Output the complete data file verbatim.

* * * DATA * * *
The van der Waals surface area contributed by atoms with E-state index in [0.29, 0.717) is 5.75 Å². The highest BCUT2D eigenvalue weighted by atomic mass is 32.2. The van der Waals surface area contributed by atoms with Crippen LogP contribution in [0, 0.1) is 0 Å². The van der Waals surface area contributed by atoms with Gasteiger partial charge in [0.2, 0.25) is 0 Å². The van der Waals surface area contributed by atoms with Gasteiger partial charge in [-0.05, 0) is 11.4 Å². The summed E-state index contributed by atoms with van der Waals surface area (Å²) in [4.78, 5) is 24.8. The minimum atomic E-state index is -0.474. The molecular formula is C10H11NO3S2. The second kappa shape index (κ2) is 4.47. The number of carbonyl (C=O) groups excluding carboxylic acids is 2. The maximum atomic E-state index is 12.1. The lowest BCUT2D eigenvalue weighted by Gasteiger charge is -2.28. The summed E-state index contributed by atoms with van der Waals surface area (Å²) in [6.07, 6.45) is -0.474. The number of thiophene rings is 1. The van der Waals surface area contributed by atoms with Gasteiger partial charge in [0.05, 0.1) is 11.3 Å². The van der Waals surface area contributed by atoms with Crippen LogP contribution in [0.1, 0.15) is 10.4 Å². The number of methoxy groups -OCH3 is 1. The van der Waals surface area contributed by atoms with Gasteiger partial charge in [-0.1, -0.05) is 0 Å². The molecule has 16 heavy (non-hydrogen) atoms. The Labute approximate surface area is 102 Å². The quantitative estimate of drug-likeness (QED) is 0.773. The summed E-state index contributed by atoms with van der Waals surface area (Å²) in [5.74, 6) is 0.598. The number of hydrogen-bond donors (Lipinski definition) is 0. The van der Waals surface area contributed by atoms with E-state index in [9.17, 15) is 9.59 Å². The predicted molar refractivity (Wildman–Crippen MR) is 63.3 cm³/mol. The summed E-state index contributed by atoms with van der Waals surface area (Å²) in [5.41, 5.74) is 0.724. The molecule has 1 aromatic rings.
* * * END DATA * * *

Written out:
The van der Waals surface area contributed by atoms with E-state index in [0.29, 0.717) is 5.75 Å². The highest BCUT2D eigenvalue weighted by atomic mass is 32.2. The van der Waals surface area contributed by atoms with Crippen LogP contribution in [0, 0.1) is 0 Å². The van der Waals surface area contributed by atoms with Gasteiger partial charge in [0.2, 0.25) is 0 Å². The van der Waals surface area contributed by atoms with Gasteiger partial charge in [-0.05, 0) is 11.4 Å². The summed E-state index contributed by atoms with van der Waals surface area (Å²) in [4.78, 5) is 24.8. The minimum atomic E-state index is -0.474. The molecular formula is C10H11NO3S2. The second kappa shape index (κ2) is 4.47. The number of carbonyl (C=O) groups excluding carboxylic acids is 2. The maximum atomic E-state index is 12.1. The lowest BCUT2D eigenvalue weighted by Gasteiger charge is -2.28. The summed E-state index contributed by atoms with van der Waals surface area (Å²) in [6.07, 6.45) is -0.474. The number of thiophene rings is 1. The van der Waals surface area contributed by atoms with Gasteiger partial charge in [0.05, 0.1) is 11.3 Å². The van der Waals surface area contributed by atoms with Crippen LogP contribution in [0.1, 0.15) is 10.4 Å². The number of methoxy groups -OCH3 is 1. The van der Waals surface area contributed by atoms with Gasteiger partial charge in [-0.1, -0.05) is 0 Å². The molecule has 16 heavy (non-hydrogen) atoms. The Labute approximate surface area is 102 Å². The quantitative estimate of drug-likeness (QED) is 0.773. The summed E-state index contributed by atoms with van der Waals surface area (Å²) in [5.74, 6) is 0.598. The number of hydrogen-bond donors (Lipinski definition) is 0. The van der Waals surface area contributed by atoms with E-state index in [9.17, 15) is 9.59 Å². The predicted molar refractivity (Wildman–Crippen MR) is 63.3 cm³/mol. The summed E-state index contributed by atoms with van der Waals surface area (Å²) in [5.41, 5.74) is 0.724. The molecule has 1 aromatic rings.